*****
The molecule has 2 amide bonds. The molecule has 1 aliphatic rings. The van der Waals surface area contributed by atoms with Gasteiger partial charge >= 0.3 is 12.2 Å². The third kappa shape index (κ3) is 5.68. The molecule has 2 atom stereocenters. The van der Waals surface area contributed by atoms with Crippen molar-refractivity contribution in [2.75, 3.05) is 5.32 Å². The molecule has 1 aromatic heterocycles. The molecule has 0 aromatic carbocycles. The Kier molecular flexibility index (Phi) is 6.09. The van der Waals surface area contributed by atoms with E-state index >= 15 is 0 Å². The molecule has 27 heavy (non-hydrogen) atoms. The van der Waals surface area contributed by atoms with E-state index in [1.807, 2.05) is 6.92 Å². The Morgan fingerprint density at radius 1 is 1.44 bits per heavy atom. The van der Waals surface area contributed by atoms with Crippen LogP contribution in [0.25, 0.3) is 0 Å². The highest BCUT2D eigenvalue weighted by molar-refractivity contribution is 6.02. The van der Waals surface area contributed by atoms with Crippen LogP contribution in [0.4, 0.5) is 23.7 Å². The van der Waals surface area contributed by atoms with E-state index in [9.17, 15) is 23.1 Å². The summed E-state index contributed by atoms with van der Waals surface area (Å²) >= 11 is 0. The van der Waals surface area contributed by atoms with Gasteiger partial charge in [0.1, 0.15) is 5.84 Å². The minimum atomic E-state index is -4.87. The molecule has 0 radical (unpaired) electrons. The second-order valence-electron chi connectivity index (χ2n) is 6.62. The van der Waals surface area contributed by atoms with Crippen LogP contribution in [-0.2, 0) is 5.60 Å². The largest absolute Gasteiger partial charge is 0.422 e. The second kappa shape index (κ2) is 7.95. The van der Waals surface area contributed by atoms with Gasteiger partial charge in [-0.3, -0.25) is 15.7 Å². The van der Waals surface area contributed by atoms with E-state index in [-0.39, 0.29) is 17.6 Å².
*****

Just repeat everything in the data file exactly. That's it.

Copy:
The molecule has 2 amide bonds. The molecule has 1 aliphatic rings. The van der Waals surface area contributed by atoms with Gasteiger partial charge >= 0.3 is 12.2 Å². The third kappa shape index (κ3) is 5.68. The molecule has 2 atom stereocenters. The van der Waals surface area contributed by atoms with Crippen molar-refractivity contribution in [2.75, 3.05) is 5.32 Å². The molecule has 1 aromatic heterocycles. The molecule has 0 aromatic carbocycles. The Kier molecular flexibility index (Phi) is 6.09. The van der Waals surface area contributed by atoms with E-state index >= 15 is 0 Å². The molecule has 27 heavy (non-hydrogen) atoms. The van der Waals surface area contributed by atoms with E-state index in [1.807, 2.05) is 6.92 Å². The Morgan fingerprint density at radius 1 is 1.44 bits per heavy atom. The van der Waals surface area contributed by atoms with Crippen LogP contribution in [0.25, 0.3) is 0 Å². The highest BCUT2D eigenvalue weighted by molar-refractivity contribution is 6.02. The van der Waals surface area contributed by atoms with Crippen LogP contribution in [0.4, 0.5) is 23.7 Å². The van der Waals surface area contributed by atoms with E-state index in [9.17, 15) is 23.1 Å². The summed E-state index contributed by atoms with van der Waals surface area (Å²) >= 11 is 0. The van der Waals surface area contributed by atoms with Gasteiger partial charge in [0.1, 0.15) is 5.84 Å². The minimum atomic E-state index is -4.87. The molecule has 0 radical (unpaired) electrons. The second-order valence-electron chi connectivity index (χ2n) is 6.62. The van der Waals surface area contributed by atoms with Crippen LogP contribution in [-0.2, 0) is 5.60 Å². The largest absolute Gasteiger partial charge is 0.422 e. The second kappa shape index (κ2) is 7.95. The van der Waals surface area contributed by atoms with Gasteiger partial charge in [-0.3, -0.25) is 15.7 Å². The van der Waals surface area contributed by atoms with E-state index in [-0.39, 0.29) is 17.6 Å².